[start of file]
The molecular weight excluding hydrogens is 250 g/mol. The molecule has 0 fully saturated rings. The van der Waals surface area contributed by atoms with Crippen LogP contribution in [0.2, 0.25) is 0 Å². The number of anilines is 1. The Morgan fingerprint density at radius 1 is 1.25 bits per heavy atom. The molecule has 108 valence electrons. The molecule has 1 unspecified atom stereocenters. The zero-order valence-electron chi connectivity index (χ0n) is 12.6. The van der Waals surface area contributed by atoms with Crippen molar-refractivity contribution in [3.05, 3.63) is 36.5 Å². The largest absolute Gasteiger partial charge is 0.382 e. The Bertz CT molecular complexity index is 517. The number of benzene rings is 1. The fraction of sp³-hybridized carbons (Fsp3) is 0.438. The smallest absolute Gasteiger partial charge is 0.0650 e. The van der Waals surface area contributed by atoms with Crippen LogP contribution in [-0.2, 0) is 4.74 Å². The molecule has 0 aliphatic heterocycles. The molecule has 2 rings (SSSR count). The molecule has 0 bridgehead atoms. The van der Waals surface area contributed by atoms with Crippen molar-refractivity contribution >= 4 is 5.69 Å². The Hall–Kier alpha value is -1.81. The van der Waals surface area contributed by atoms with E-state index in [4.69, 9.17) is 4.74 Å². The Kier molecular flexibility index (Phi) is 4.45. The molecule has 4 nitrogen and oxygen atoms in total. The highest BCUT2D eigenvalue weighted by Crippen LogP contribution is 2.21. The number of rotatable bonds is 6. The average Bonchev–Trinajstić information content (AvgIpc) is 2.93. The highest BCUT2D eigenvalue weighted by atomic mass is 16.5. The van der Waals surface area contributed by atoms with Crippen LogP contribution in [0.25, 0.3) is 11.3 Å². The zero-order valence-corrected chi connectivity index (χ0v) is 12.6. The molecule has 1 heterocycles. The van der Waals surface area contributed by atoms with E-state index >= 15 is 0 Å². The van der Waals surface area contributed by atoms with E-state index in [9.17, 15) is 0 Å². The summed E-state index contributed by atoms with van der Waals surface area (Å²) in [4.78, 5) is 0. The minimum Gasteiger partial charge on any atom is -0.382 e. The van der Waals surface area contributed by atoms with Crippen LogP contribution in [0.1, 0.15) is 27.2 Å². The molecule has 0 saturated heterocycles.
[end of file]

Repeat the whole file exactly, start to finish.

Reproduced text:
The molecular weight excluding hydrogens is 250 g/mol. The molecule has 0 fully saturated rings. The van der Waals surface area contributed by atoms with Crippen LogP contribution in [0.2, 0.25) is 0 Å². The number of anilines is 1. The Morgan fingerprint density at radius 1 is 1.25 bits per heavy atom. The molecule has 108 valence electrons. The molecule has 1 unspecified atom stereocenters. The zero-order valence-electron chi connectivity index (χ0n) is 12.6. The van der Waals surface area contributed by atoms with Crippen molar-refractivity contribution in [3.05, 3.63) is 36.5 Å². The largest absolute Gasteiger partial charge is 0.382 e. The Bertz CT molecular complexity index is 517. The number of benzene rings is 1. The fraction of sp³-hybridized carbons (Fsp3) is 0.438. The smallest absolute Gasteiger partial charge is 0.0650 e. The van der Waals surface area contributed by atoms with Crippen LogP contribution in [-0.2, 0) is 4.74 Å². The molecule has 0 aliphatic heterocycles. The molecule has 2 rings (SSSR count). The molecule has 0 bridgehead atoms. The van der Waals surface area contributed by atoms with Crippen molar-refractivity contribution >= 4 is 5.69 Å². The Hall–Kier alpha value is -1.81. The van der Waals surface area contributed by atoms with E-state index in [4.69, 9.17) is 4.74 Å². The Kier molecular flexibility index (Phi) is 4.45. The molecule has 4 nitrogen and oxygen atoms in total. The highest BCUT2D eigenvalue weighted by Crippen LogP contribution is 2.21. The number of rotatable bonds is 6. The average Bonchev–Trinajstić information content (AvgIpc) is 2.93. The highest BCUT2D eigenvalue weighted by atomic mass is 16.5. The van der Waals surface area contributed by atoms with Crippen LogP contribution in [0.25, 0.3) is 11.3 Å². The zero-order valence-corrected chi connectivity index (χ0v) is 12.6. The molecule has 1 heterocycles. The van der Waals surface area contributed by atoms with E-state index >= 15 is 0 Å². The van der Waals surface area contributed by atoms with E-state index in [9.17, 15) is 0 Å². The summed E-state index contributed by atoms with van der Waals surface area (Å²) in [4.78, 5) is 0. The minimum Gasteiger partial charge on any atom is -0.382 e. The van der Waals surface area contributed by atoms with Crippen LogP contribution in [0.1, 0.15) is 27.2 Å². The molecule has 0 saturated heterocycles.